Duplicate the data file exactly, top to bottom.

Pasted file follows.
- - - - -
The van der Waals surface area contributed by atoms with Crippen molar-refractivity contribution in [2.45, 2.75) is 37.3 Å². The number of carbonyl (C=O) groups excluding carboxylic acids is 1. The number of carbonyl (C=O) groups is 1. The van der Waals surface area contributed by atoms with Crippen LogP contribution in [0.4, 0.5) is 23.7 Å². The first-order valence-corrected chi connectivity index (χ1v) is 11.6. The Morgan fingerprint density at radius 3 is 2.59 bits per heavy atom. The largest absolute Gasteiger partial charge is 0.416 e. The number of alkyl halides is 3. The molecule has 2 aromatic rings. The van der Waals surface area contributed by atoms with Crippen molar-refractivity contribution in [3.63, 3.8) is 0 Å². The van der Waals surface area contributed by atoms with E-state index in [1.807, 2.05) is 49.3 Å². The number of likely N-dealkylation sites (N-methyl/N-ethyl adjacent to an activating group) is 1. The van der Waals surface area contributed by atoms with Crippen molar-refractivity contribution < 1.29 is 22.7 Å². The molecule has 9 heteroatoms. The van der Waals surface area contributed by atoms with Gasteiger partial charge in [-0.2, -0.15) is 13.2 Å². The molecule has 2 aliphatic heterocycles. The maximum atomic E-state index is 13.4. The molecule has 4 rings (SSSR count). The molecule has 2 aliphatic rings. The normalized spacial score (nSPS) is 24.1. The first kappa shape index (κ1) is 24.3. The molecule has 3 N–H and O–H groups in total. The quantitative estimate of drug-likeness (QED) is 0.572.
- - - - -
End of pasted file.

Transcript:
The van der Waals surface area contributed by atoms with Crippen molar-refractivity contribution in [2.45, 2.75) is 37.3 Å². The number of carbonyl (C=O) groups excluding carboxylic acids is 1. The number of carbonyl (C=O) groups is 1. The van der Waals surface area contributed by atoms with Crippen LogP contribution in [0.4, 0.5) is 23.7 Å². The first-order valence-corrected chi connectivity index (χ1v) is 11.6. The Morgan fingerprint density at radius 3 is 2.59 bits per heavy atom. The largest absolute Gasteiger partial charge is 0.416 e. The number of alkyl halides is 3. The molecule has 2 aromatic rings. The van der Waals surface area contributed by atoms with Crippen molar-refractivity contribution in [3.63, 3.8) is 0 Å². The van der Waals surface area contributed by atoms with E-state index in [1.807, 2.05) is 49.3 Å². The number of likely N-dealkylation sites (N-methyl/N-ethyl adjacent to an activating group) is 1. The van der Waals surface area contributed by atoms with Crippen molar-refractivity contribution < 1.29 is 22.7 Å². The molecule has 9 heteroatoms. The van der Waals surface area contributed by atoms with Gasteiger partial charge in [-0.2, -0.15) is 13.2 Å². The molecule has 2 aliphatic heterocycles. The maximum atomic E-state index is 13.4. The molecule has 4 rings (SSSR count). The molecule has 2 aliphatic rings. The normalized spacial score (nSPS) is 24.1. The first kappa shape index (κ1) is 24.3. The molecule has 3 N–H and O–H groups in total. The quantitative estimate of drug-likeness (QED) is 0.572.